Rare Freddie Mercury interview: Star jokes about his death in bittersweet documentary - video

14 May 2019, 15:13 | Updated: 15 August 2019, 17:51

Freddie Mercury discusses his own death in unearthed 1985 interview. Picture: YouTube

By Giorgina Ramazzotti

Bittersweet footage of Freddie Mercury speaking about his own death has been unearthed for a new documentary.

Speaking in Germany in 1985, the Freddie Mercury wryly jokes about his own death and being replaced as Queen's frontman in footage for a new documentary.

In the powerful new film The Show Must Go On: The Queen + Adam Lambert Story the 'We Will Rock You' singer gives a wonderfully wry response when he was asked if he wanted to go heaven.

Read more: Freddie Mercury in private - rarely seen photos of the star behind closed doors

"No, I don’t want to," he replied.

"Hell is much better. Look at the interesting people you are going to meet down there."

Freddie Mercury was taking part in the interview to discuss his new solo album and song 'Made In Heaven' with interviewer David Wigg in Munich.

The Queen frontman went on to reflect upon his legacy after death.

Read more: Did Freddie Mercury really take Princess Diana to a London gay pub in the '80s?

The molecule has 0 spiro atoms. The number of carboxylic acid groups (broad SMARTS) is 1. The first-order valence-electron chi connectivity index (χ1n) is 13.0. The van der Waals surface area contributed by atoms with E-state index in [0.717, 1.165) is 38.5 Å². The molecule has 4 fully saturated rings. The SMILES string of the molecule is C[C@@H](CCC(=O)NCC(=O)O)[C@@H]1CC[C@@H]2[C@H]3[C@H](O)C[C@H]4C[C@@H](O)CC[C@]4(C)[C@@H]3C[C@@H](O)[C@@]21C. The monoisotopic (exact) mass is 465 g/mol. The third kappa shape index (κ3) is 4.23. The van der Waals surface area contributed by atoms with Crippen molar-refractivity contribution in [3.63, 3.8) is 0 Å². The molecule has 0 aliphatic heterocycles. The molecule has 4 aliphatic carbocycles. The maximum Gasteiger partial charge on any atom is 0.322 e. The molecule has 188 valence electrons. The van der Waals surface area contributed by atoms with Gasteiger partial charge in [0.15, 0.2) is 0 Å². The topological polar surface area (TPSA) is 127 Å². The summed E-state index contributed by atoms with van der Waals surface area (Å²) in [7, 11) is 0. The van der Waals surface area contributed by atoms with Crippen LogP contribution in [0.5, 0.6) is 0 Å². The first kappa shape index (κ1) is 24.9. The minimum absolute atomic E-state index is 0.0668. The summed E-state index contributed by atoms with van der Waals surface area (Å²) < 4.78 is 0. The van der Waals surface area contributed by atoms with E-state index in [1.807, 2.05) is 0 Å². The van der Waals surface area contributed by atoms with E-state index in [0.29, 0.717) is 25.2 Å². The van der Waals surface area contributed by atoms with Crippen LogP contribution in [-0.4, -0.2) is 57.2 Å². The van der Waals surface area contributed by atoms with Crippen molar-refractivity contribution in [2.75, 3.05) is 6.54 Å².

"I don’t really think ‘When I’m dead, are they going to remember me?’" he said.

"It’s up to them. When I’m dead, who cares? I don’t."

Watch: George Michael impressing David Bowie and Seal with Freddie Mercury cover song is so powerful

Just a few years later in 1991, the jokes were over and Freddie's bandmates were reeling after the star's tragic death from AIDS.

"Not easy to replace me" Freddie Mercury talks about the future of Queen in new documentary footage. Picture: Getty

Speaking on the documentary Brian May and Roger Taylor discuss their grief in the aftermath of his passing and said "we hadn’t planned on ever playing again."

Watch the final heartbreaking video footage of Freddie Mercury

"I missed Freddie dreadfully. I knew it was coming but it was still awful.

"We talked about it, (we said) if anyone goes we should just stop – and we did stop for a very long time.

Photo of QUEEN. Picture: Getty

"We didn’t have a desire to go on without Freddie. It was a grieving process, like we don’t want to talk about Queen, we don’t want to be Queen, we’ve done that. We want to be ourselves now."

Watch: Remembering Freddie Mercury's final public appearance at the 1990 Brit Awards

In the same interview with David Wigg in Munich in 1985, Freddie Mercury also discussed what would happen if someone left Queen, long before his untimely death.

"Through everything, we will just carry on," he said.

Queen + Adam Lambert Kick Off "The Crown Jewels" At Park MGM. Picture: Getty

"It’s a survival instinct the whole group has. I mean if I just left they would replace me… Not easy to replace me, huh?" he grinned.

The new documentary The Show Must Go On: The Queen + Adam Lambert Story follows Brian May and Roger Taylor's journey after Freddie's death and the discovery of Adam Lambert in 2011 as Queen's new frontman.